My name is Maria Alexander. My journey to seek help was not easy. I spent many years homeless in the streets of Downtown Los Angeles.
I moved from Chicago to California in 1980. I went to college and studied film production and theater. Eventually, I started dabbling in heroin. Little by little I lost my edge. I became addicted. I started getting arrested and ultimately lost my job. I spent the next years in and out of LA County jail for drug charges. Bouncing between homelessness and incarceration for 15 years.
Throughout this time, I didn’t address my heroin addiction. My daughter was taken from me by Child Protective Services (CPS) at least three times because I couldn’t stay out of trouble. Sometimes I would get out, get a job, find a place and do what I had to do to get my daughter back.
But I was never honest about the help I needed. I didn’t know what treatment was and I had gotten used to jail. When proposition 36 passed, there was an increase in drug treatment programs, but I thought the people that attended those were fools. “Why would they do a drug treatment program for 6 months, when I could go to jail for 2 months and be done with it.” So it didn’t appeal to me.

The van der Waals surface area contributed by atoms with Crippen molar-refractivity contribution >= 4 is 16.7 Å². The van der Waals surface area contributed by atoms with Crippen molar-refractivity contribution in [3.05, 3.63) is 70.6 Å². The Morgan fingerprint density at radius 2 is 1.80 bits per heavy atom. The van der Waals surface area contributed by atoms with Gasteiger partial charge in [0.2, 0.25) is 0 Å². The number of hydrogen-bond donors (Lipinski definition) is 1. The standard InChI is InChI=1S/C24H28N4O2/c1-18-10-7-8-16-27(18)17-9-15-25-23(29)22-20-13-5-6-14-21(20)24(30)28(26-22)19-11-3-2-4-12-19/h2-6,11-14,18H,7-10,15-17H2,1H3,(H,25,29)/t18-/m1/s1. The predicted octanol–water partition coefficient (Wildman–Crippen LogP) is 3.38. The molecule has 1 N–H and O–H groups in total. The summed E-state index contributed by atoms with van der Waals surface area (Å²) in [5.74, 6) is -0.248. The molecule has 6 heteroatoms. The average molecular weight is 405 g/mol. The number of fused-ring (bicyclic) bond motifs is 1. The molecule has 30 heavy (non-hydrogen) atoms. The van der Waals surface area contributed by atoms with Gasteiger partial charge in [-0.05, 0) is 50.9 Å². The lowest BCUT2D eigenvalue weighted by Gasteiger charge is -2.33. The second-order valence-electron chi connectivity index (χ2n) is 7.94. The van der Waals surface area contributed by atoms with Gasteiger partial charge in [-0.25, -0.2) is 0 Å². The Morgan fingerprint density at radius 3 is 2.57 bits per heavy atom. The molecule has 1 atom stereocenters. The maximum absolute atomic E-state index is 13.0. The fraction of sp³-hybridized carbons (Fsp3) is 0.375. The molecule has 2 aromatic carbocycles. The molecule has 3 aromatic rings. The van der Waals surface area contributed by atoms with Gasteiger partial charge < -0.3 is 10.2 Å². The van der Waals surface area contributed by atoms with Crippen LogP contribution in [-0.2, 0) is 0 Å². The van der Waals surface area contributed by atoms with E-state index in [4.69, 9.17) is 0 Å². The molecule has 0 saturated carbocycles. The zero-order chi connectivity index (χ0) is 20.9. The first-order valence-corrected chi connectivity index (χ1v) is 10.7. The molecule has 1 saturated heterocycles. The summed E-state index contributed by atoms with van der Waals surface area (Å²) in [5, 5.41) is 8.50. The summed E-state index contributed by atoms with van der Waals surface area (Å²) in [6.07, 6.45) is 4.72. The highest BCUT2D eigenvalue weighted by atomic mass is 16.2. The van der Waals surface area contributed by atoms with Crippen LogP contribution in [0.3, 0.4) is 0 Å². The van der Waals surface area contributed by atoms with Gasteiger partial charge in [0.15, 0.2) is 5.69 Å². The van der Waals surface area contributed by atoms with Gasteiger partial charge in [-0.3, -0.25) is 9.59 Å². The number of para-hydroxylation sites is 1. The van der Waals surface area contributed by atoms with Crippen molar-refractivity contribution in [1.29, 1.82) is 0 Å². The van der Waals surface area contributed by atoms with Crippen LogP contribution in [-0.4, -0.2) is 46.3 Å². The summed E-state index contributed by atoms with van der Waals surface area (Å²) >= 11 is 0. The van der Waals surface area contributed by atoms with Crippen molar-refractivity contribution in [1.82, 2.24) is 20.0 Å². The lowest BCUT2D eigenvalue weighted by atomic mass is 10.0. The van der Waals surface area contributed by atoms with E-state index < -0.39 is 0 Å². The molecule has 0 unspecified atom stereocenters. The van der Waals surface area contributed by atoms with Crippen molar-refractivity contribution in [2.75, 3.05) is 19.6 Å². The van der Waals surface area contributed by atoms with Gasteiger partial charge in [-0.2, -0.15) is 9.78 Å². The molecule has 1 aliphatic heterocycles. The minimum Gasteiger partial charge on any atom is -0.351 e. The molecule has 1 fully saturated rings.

Eventually, I grew tired of running around in the streets. I felt ashamed but grew to learn that the drugs couldn’t take away the shame and guilt. I was 39 and about to turn 40. I thought to myself, I can’t do this anymore. I finally decided I had enough.
I went to a residential treatment center in North Hollywood and got involved with the Center for Living and Learning. They gave me a lot of support, and an opportunity to develop my work skills, habits, and find the support I needed.
Over the course of time, my dedication, my sobriety, my professional growth, and commitment to the Center for Living and Learning, led me to become the Executive Director. Since 2005 I have been running the organization. I want people to hear about my experience and remember that it is so important to work together. We must work to support each other.